Today is the feast day of Saint Patrick, and as we all begin to settle into our time at home, our time in quiet, we are painfully aware of how unnerving and uncertain everyone feels.
At the turn of the decade, I published an article titled, “Why Do We Fall,” which turned out to be one of our most well-received articles to date. If you recall from the article, we discussed the importance of the arts and what they provide for us. Not only are they a source of escape during trying times, but they also serve to teach us lessons, to provide us insight into how to handle the trials that life will inevitably throw our way.
At the beginning of this month, I mentioned that March is a month of contemplation. Since it falls during Lent, it becomes a time of sacrifice, which ultimately leads to introspection. At the time that I wrote the article, “March On”, I had no idea how much meaning those words would hold in just a few short weeks.
We are getting more than we bargained for this month. Some of us were prepared to give up coffee or alcohol or worrying for Lent, but we weren’t prepared to give up our day-to-day routines. We are now faced with the challenge of isolating ourselves, of separating ourselves from our friends, our peers, and our social lives in an attempt to help the greater good. We have all been called to make sacrifices greater than we had planned, and now in the peace and solitude of our homes, we are left to contemplate the uncertainty of the world around us.
In this time of confusion and fear, poetry provides a lovely sense of escape. In its cadence, we are allowed to lose ourselves in the rhythm of the verses and shut out the noise around us. It allows us to find quiet, and it is in that quiet that we can center ourselves and regain our composure.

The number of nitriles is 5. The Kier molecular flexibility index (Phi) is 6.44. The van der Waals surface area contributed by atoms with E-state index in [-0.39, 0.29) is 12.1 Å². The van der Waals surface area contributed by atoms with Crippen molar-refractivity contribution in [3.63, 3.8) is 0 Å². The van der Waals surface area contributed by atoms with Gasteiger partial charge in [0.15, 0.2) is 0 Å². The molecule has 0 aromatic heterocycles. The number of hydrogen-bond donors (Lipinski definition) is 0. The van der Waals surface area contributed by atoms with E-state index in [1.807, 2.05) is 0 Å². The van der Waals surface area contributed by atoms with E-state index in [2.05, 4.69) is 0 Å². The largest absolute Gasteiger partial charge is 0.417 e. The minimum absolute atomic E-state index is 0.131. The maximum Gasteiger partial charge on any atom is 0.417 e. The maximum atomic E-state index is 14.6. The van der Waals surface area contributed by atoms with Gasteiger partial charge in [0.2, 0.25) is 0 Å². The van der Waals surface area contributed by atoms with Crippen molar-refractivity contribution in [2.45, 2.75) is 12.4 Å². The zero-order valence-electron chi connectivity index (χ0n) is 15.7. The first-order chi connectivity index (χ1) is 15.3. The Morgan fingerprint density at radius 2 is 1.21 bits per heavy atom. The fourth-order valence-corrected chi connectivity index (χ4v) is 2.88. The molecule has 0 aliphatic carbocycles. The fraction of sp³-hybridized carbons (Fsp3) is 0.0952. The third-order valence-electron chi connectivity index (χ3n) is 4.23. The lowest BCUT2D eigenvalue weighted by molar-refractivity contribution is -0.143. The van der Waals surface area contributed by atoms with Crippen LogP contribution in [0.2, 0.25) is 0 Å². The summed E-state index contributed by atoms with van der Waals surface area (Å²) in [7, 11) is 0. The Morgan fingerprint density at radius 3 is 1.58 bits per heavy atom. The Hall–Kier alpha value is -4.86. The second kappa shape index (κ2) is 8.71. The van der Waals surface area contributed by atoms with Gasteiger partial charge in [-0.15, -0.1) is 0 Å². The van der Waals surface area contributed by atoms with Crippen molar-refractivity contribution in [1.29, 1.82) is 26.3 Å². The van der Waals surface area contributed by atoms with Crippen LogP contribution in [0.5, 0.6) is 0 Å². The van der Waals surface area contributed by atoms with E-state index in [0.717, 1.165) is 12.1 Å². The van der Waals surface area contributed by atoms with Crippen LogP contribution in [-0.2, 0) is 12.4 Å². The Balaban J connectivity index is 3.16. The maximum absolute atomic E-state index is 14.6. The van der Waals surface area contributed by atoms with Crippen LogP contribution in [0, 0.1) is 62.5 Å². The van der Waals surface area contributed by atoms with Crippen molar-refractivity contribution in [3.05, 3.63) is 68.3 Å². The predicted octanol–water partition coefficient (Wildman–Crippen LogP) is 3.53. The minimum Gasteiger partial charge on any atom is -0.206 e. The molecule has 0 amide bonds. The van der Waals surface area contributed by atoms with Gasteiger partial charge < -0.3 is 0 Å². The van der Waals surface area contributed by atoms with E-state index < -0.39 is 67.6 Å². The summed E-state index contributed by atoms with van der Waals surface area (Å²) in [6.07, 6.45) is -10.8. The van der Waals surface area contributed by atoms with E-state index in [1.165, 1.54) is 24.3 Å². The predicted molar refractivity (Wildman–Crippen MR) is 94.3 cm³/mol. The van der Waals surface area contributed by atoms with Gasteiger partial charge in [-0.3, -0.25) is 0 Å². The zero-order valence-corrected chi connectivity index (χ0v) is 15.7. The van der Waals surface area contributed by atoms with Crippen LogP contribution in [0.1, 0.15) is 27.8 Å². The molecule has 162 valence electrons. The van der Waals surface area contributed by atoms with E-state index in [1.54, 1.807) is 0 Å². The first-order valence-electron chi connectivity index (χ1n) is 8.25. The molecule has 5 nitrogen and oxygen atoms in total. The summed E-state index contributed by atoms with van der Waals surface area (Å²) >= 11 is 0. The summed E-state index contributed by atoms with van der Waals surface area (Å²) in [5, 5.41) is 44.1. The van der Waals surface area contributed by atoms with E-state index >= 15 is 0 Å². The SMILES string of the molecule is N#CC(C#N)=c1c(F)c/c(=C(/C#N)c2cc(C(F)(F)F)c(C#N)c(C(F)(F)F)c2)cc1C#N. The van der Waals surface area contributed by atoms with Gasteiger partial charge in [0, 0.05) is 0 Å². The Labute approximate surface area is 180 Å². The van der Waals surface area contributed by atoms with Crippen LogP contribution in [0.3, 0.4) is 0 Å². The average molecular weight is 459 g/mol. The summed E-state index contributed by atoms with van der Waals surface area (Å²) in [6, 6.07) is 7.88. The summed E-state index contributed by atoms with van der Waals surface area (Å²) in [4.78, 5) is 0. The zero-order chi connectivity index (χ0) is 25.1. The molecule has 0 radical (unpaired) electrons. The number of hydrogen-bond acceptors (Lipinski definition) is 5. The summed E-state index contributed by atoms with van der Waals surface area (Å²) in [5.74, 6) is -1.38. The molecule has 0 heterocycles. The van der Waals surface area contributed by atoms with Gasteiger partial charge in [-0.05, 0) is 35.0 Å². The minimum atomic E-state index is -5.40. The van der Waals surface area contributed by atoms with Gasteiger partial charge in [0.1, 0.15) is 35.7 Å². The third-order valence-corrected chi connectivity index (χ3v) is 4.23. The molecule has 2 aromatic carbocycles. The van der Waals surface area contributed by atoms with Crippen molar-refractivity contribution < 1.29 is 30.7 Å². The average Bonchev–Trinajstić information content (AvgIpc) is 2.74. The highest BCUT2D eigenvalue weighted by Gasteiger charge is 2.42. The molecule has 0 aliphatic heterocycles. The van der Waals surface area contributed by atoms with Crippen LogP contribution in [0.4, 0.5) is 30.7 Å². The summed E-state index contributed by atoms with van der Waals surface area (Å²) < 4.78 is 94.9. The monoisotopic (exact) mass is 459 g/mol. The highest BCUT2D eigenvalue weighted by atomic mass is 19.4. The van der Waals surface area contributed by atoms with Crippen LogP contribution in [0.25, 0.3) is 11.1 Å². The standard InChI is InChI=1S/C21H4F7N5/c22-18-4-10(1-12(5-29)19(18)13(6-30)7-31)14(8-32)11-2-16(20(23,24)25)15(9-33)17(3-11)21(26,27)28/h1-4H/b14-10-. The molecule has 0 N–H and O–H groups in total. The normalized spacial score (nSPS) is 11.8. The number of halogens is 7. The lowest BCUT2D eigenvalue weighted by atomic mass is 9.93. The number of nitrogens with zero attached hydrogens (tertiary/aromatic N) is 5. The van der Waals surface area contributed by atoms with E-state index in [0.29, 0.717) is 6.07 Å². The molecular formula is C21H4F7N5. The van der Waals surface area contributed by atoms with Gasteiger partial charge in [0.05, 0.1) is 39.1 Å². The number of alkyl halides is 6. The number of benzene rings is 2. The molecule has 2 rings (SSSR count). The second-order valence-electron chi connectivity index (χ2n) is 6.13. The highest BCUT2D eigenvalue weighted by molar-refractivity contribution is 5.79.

As a prayer, we know it as St. Patrick’s Breastplate. As a poem, it is known as The Cry of the Deer. Written in 433 AD, the breastplate was a form of armor that covered the chest and was worn as a layer of protection in battle. This prayer was inscribed on the plate with the belief that a greater force was guiding the warriors who wore it.
The opening line of the poem immediately invokes strength with the announcement:
“I arise today through a mighty strength”.
The author then recites their conviction, and in the fourth stanza, the elements of the earth are brought into the verse.
"I arise today, through
The strength of heaven,
The light of the sun,
The radiance of the moon,
The splendor of fire,
The speed of lightning,
The swiftness of wind,
The depth of the sea,
The stability of the earth,
The firmness of rock."
Readers are reminded that the power through which the narrator moves comes from one formidable force, the same force that gives the sun its light and the sea its depth.
This poem shows a great sense of humanity through its compassion. While the narrator begins with a display of strength and assurance, the verses take a turn, eventually asking for protection from danger, from cruelty, from tragedy, and from those who would wish them ill.